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Does Lemon Water Ruin Your Teeth?

By
Monica Reinagel, MS, LD/N, CNS,

lemon water
Q. I'm in the habit of sipping on water with a slice of lemon throughout the day. Could the acid in the lemon be damaging my teeth?

A. Undiluted lemon juice is definitely acidic enough to wear away the enamel on your teeth. A slice of lemon in a glass of water is much less likely to cause a problem. Then again, even diluted lemon juice could potentially affect your teeth if you are sipping on it all day long. Drinking through a straw can help minimize contact of the liquid with your teeth. Chewing a piece of sugarless gum will help remove acidic residue from your teeth.  Or, many people find water with a slice of fresh cucumber refreshing.

But what ever you do, don't brush your teeth immediately after drinking wine, lemon juice, or other acidic liquids. The combination of the acid and the mild abrasives in the toothpaste can really do a number on the enamel. If you've been drinking acidic liquids, swish your mouth out with fresh water before brushing and use a soft-bristled brush and a non-abrasive toothpaste.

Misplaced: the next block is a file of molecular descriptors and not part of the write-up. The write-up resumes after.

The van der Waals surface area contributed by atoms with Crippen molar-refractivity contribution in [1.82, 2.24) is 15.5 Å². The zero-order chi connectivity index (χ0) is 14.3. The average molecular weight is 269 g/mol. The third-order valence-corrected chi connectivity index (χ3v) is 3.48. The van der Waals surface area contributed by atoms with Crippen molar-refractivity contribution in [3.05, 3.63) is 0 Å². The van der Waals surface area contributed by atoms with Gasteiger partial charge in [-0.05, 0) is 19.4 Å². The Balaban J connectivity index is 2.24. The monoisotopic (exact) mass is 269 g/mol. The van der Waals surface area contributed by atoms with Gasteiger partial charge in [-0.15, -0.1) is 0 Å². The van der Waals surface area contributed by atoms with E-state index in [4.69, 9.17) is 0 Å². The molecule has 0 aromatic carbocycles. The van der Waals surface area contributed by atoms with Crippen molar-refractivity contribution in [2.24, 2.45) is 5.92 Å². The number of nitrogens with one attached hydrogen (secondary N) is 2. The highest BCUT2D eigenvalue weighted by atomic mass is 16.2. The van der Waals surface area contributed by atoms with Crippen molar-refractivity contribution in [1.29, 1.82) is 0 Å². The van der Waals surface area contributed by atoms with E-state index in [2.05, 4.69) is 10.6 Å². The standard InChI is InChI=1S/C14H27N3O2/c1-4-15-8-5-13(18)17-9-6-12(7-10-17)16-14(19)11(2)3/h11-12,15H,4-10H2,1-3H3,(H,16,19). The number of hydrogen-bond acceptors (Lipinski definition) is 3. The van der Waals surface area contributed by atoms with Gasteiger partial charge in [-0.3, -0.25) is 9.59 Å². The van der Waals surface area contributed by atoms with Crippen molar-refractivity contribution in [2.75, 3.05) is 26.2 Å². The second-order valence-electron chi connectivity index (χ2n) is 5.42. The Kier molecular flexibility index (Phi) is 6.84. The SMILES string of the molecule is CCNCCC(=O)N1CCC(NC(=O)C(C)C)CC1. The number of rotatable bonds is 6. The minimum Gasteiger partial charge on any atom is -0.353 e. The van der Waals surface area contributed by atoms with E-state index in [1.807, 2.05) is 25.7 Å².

Image courtesy of Shutterstock.

About the Author

Monica Reinagel, MS, LD/N, CNS

Monica Reinagel is a board-certified licensed nutritionist, author, and the creator of one of iTunes' most highly ranked health and fitness podcasts. Her advice is regularly featured on the TODAY show, Dr. Oz, NPR, and in the nation's leading newspapers, magazines, and websites. Do you have a nutrition question? Call the Nutrition Diva listener line at 443-961-6206. Your question could be featured on the show. 

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